A hidden underground vault was found when a piece of land was being dug for the construction of a house in Somangalam, near Tambaram, on Monday.
The incident created a stir with a section of the media reporting it as an underground tunnel following which, a large number of residents gathered at the spot on Tuesday.
The land on Thattar Street in Somangalam village panchayat, located about 10 kilometres west of Tambaram, belongs to Sumathi Shankar, a government employee.
Her family decided to construct a house on the land and the digging work for building the basement started a week ago.
On Monday, an earthmover hit a hard piece of rock and after workers cleared the rubble, a hollow vault was revealed.
“An adult could easily get through the opening and there was a small room at the bottom,” Ms. Sumathi said.
S. Rathnasabapathy, a resident of Somangalam for many years and father of Ms. Sumathi, said an ancient house belonging to their family had previously stood on the land for more than 100 years.
“I vividly remember the well-laid out house from playing there as a child,” the 72-year-old former assistant executive engineer of Chennai Corporation said.
The house, built with granite stone blocks, burnt bricks and lime mortar mix for bonding, became completely dilapidated 60 years ago and about 30 years back, was razed to the ground. Since then, the plot had been vacant, he said.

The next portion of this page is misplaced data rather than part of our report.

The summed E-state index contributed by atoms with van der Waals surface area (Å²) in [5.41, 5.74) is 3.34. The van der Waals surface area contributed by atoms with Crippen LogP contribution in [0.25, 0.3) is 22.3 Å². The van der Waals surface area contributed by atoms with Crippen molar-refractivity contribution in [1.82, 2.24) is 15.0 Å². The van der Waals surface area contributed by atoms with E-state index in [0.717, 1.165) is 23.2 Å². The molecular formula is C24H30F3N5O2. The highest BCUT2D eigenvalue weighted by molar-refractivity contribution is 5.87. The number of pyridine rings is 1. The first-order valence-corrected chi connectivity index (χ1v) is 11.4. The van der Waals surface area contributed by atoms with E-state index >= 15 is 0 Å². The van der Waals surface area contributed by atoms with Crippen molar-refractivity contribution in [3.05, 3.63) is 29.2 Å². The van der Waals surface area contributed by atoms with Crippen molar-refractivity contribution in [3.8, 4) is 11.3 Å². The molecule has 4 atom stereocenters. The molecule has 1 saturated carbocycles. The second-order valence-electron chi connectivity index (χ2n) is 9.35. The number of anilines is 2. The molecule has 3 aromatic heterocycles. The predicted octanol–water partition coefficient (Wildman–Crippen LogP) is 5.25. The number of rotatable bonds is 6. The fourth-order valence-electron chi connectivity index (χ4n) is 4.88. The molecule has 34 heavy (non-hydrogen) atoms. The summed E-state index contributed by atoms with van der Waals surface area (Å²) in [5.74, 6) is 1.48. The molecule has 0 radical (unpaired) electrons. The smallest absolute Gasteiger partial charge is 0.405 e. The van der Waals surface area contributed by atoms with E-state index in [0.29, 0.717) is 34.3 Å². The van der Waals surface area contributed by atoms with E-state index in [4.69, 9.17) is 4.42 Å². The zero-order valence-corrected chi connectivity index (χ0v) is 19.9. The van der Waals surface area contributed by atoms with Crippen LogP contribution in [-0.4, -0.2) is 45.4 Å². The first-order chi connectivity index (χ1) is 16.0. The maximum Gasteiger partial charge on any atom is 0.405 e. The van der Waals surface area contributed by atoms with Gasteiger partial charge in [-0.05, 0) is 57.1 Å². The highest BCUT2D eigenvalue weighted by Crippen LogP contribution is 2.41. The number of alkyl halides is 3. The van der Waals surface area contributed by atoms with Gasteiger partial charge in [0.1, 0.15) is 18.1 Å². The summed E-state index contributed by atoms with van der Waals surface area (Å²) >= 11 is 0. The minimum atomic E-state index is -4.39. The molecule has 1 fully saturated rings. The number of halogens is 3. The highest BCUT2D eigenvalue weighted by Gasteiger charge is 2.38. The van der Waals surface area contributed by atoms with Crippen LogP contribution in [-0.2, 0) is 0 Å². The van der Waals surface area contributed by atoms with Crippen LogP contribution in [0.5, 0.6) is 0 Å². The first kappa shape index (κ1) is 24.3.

Not a tunnel; house can be built
Mr. Rathnasabapathy said the family had been anxious since news spread that the vault was an underground tunnel. Only after officials of the Kancheepuram district unit of the department of archaeology (Tamil Nadu government) on Tuesday said the family could go ahead with construction, were they able to heave a sigh of relief, Mr. Rathnasabapathy said.
M.A.V. Saraswathi, archaeological officer, Kancheepuram, said they believed the ancient house had been constructed more than 100 years ago and the vault might have been constructed by the original builders for safekeeping of valuables or performance of rituals.
A team of lecturers from the department of history and archaeology, Madras Christian College, who visited the site, studied the granite stone blocks and the bricks and said they were ‘pre-modern’, used even until towards the beginning of the British rule.
The site also has an ancient, circular surface well, with a narrow square-shaped opening at the top. For many years, residents of the locality had drawn water from the well, a resident said.
Residents said the present name of Somangalam might have come from ‘Chozhamangalam’ or from the Kamakshi Amman–Somanatha Eswarar Temple in the village, constructed during the 11th century during the Chola period. It was also called Chaturvedimangalam, said Selvi Nandagopal, a resident.who had come to offer prayers at the temple on Tuesday evening.
In one of his works, eminent academician Gift Siromoney says two old temples in the village bear inscriptions of kings and chieftains of the Chola, the Pandya, the Telugu Choda and the Vijayanagar dynasties.